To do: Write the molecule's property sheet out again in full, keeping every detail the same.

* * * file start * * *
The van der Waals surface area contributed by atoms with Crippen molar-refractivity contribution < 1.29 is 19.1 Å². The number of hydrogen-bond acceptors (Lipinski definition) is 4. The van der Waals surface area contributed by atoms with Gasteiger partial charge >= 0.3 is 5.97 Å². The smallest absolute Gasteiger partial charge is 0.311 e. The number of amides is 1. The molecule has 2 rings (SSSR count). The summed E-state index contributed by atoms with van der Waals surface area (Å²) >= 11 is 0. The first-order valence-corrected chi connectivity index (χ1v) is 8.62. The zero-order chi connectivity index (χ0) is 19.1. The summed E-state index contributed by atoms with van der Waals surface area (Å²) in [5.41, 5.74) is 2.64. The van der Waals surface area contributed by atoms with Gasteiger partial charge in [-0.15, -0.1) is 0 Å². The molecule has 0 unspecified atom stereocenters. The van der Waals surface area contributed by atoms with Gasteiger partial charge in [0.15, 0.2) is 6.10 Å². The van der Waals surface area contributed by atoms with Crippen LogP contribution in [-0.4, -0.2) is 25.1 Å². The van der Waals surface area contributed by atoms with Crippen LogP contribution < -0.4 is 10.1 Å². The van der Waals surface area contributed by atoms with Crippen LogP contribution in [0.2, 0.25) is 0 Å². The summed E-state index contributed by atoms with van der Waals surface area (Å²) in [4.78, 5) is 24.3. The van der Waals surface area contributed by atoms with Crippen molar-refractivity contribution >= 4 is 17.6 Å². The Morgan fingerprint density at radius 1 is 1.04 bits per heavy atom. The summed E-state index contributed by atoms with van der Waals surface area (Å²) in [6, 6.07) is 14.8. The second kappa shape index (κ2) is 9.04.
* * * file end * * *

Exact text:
The van der Waals surface area contributed by atoms with Crippen molar-refractivity contribution < 1.29 is 19.1 Å². The number of hydrogen-bond acceptors (Lipinski definition) is 4. The van der Waals surface area contributed by atoms with Gasteiger partial charge >= 0.3 is 5.97 Å². The smallest absolute Gasteiger partial charge is 0.311 e. The number of amides is 1. The molecule has 2 rings (SSSR count). The summed E-state index contributed by atoms with van der Waals surface area (Å²) >= 11 is 0. The first-order valence-corrected chi connectivity index (χ1v) is 8.62. The zero-order chi connectivity index (χ0) is 19.1. The summed E-state index contributed by atoms with van der Waals surface area (Å²) in [5.41, 5.74) is 2.64. The van der Waals surface area contributed by atoms with Gasteiger partial charge in [-0.15, -0.1) is 0 Å². The molecule has 0 unspecified atom stereocenters. The van der Waals surface area contributed by atoms with Gasteiger partial charge in [0.15, 0.2) is 6.10 Å². The van der Waals surface area contributed by atoms with Crippen LogP contribution in [-0.4, -0.2) is 25.1 Å². The van der Waals surface area contributed by atoms with Crippen LogP contribution < -0.4 is 10.1 Å². The van der Waals surface area contributed by atoms with Crippen LogP contribution in [0.2, 0.25) is 0 Å². The summed E-state index contributed by atoms with van der Waals surface area (Å²) in [4.78, 5) is 24.3. The van der Waals surface area contributed by atoms with Crippen molar-refractivity contribution >= 4 is 17.6 Å². The Morgan fingerprint density at radius 1 is 1.04 bits per heavy atom. The summed E-state index contributed by atoms with van der Waals surface area (Å²) in [6, 6.07) is 14.8. The second kappa shape index (κ2) is 9.04.